Tax Credit for Replacing a Roof

If you replaced the roof of your residence in 2010 or 2011, you may be able to collect a credit on your federal income tax return. The credit carries restrictions but if the work qualifies, the process for obtaining the tax credit is relatively simple. Consult with a tax professional with specific tax questions concerning work you have planned or completed on your roof.

  1. Expanded Recovery Act Tax Credits

    • As part of the American Recovery and Reinvestment Act, also known as the stimulus, homeowners are eligible to claim a credit on their 2009, 2010 and 2011 federal income tax returns for making energy-efficient renovations to their existing homes, including roof work. These tax credits are a bonus, in addition to energy savings that result from the renovations. The actual credit for roof work varies depending on other energy other credits claimed by the taxpayer and by other factors, according to the Internal Revenue Service.

    Qualifying Products

    • Only a homeowner's main residence qualifies for the tax credit; second homes, rental homes and new construction are not eligible. Qualified renovations include metal and composition materials that reflect the sun's rays, lowering the temperature on the surface of a slanted roof by up to 100 degrees Fahrenheit. The tax credit does not apply to flat roof surfaces. Taxpayers must apply for the credit by filing form 5695 along with their regular federal income tax return. In addition, taxpayers should obtain a copy of a Manufacturer's Certification Statement for their records as proof that the materials used on their roofs are eligible for the credit.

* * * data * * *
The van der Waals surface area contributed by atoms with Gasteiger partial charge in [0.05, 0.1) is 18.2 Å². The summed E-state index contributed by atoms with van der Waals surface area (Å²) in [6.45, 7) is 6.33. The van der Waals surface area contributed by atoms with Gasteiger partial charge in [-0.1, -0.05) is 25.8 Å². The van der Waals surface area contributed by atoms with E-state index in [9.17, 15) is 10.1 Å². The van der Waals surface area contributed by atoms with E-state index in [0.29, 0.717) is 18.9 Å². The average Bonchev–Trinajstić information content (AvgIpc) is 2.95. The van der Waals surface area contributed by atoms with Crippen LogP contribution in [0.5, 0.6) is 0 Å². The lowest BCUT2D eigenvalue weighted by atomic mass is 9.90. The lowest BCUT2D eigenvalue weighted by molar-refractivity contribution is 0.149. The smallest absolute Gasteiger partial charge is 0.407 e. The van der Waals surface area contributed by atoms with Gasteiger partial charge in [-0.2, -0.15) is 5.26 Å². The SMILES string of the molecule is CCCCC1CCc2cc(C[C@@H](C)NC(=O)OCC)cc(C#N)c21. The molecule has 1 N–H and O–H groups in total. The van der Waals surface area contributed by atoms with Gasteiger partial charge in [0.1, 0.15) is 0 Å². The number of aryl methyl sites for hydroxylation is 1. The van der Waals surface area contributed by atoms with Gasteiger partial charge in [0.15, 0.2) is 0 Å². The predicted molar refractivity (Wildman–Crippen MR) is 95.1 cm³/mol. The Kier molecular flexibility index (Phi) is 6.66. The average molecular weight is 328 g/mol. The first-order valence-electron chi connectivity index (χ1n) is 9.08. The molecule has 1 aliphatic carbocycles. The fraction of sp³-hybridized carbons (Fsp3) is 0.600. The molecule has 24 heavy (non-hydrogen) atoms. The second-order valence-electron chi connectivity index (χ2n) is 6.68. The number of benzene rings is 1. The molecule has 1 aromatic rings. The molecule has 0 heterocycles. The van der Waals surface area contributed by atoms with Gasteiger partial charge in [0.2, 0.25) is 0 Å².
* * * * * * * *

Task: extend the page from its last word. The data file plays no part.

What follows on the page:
Credit for Federal 2009 and 2010 Tax Returns

    • For 2008 and 2009 federal income tax returns, taxpayers may claim up 30 percent of the total cost of materials used for roof renovation or replacement, up to a maximum of $5,000. However, this amount was potentially reduced by credits claimed for other energy-efficient installations or renovation to the same home. All installation on the roof must have been completed no later than December 31 2010 to qualify for the tax credit.

    Credit for Federal 2011 Tax Returns

    • For the 2011 tax year, taxpayers may claim a tax credit of up to 10 percent of the cost of eligible materials on a slanted roof of an existing home, up to a maximum of $500. Just as in prior tax years, only the homeowner's primary existing residence is eligible, and the cost of construction is not included in the credit. All constructi on must be completed by December 31, 2011 to qualify for the credit. The procedure for claiming the credit also remains the same: obtain a Manufacturer's Certification Statement and submit the current year version of form 5695, along with 2012 federal income tax returns.

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